CAIRO — The Grady County Lake Authority is turning to a technological solution for an environmental problem at Tired Creek Lake.
The Lake Authority’s recommendation to begin seeking bids for an aerial drone to monitor the spread of three species of invasive grasses in Tired Creek Lake was approved unanimously by the Grady County Board of Commissioners last week.
Lake Authority chair Stephen Childs said if the influx of hydrilla, coontail and diadgets got too out of control it could eventually discourage anglers from using the lake as a fishing spot.
“The grass is a really big issue,” Childs said. “We’re fighting it as hard as we can fight it with the money that we’ve got.”
The county has been using special fish to eat the grasses, and while they work continuously, County Administrator Buddy Johnson said they are not as effective as the chemical diquat, which can be used to kill off the invasive species at a much faster rate. But spraying the diquat costs about $300 per acre, a price tag that can quickly become hefty at the 960-acre lake.
Lake Authority members believe a drone would be a more cost-efficient method of determining where to spray the chemical.
“If we only had to spray seven or eight acres because we can see it, that’s your cost savings,” said Lake Authority member Bob Ponder.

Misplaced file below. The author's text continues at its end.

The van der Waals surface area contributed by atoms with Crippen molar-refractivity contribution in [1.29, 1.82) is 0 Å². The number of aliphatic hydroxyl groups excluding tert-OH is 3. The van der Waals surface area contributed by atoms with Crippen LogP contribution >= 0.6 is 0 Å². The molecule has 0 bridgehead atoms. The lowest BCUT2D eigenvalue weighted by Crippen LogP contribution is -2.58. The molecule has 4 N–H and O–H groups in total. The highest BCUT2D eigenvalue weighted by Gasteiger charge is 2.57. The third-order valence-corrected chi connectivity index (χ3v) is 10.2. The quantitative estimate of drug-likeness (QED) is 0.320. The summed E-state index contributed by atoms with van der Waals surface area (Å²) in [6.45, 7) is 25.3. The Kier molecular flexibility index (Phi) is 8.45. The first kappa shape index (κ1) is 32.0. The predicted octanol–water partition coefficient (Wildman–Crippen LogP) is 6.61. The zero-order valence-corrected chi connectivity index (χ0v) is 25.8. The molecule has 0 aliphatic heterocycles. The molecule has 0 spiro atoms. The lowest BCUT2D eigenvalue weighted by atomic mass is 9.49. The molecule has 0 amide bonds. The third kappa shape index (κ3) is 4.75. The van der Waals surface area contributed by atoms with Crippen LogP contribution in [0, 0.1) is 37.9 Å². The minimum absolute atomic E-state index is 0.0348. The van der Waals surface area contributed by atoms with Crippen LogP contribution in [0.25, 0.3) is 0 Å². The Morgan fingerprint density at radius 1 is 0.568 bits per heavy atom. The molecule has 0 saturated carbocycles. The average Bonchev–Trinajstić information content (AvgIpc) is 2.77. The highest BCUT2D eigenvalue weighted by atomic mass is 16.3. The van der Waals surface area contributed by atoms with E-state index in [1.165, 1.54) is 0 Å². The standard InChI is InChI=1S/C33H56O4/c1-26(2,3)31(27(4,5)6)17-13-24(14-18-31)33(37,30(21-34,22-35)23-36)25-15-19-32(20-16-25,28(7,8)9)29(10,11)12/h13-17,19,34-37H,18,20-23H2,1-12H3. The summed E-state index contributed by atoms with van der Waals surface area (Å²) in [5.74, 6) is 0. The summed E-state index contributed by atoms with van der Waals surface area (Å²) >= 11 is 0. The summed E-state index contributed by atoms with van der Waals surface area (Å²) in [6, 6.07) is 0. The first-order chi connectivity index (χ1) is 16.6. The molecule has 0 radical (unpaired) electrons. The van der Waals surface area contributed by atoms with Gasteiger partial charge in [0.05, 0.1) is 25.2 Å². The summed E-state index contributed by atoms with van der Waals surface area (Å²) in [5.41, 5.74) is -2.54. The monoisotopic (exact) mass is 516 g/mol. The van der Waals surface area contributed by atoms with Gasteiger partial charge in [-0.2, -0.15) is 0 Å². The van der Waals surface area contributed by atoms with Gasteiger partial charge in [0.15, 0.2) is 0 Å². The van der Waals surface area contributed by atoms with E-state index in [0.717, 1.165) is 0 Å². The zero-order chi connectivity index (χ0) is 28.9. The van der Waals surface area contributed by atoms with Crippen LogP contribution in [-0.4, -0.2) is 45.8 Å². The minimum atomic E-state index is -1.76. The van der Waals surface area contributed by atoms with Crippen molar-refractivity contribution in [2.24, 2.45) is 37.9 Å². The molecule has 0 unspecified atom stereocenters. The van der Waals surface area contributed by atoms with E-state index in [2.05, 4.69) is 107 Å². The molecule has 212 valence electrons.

Lake director Mike Binion said a drone would also be quicker and easier to get up in the air than a helicopter.
Johnson said the county has the available funds to accept a bid for a drone that Childs has received, but will not reveal the amount of the bid to allow additional offers to be submitted. The commissioners’ vote to approve the Lake Authority’s recommendation was based on the condition that it be no more than Childs’ bid.
When not being used for the lake, Childs said the county could use the drone for other purposes, such as search-and-rescue operations. Johnson said drones similar to the ones Childs has researched are used by law enforcement to locate missing individuals.
“I think it has a huge value to the county,” the county administrator said.
Federal Aviation Administration certification training would be included with the bid Childs has received. The Lake Authority chair said Binion would serve as a suitable candidate to receive the training and operate the drone.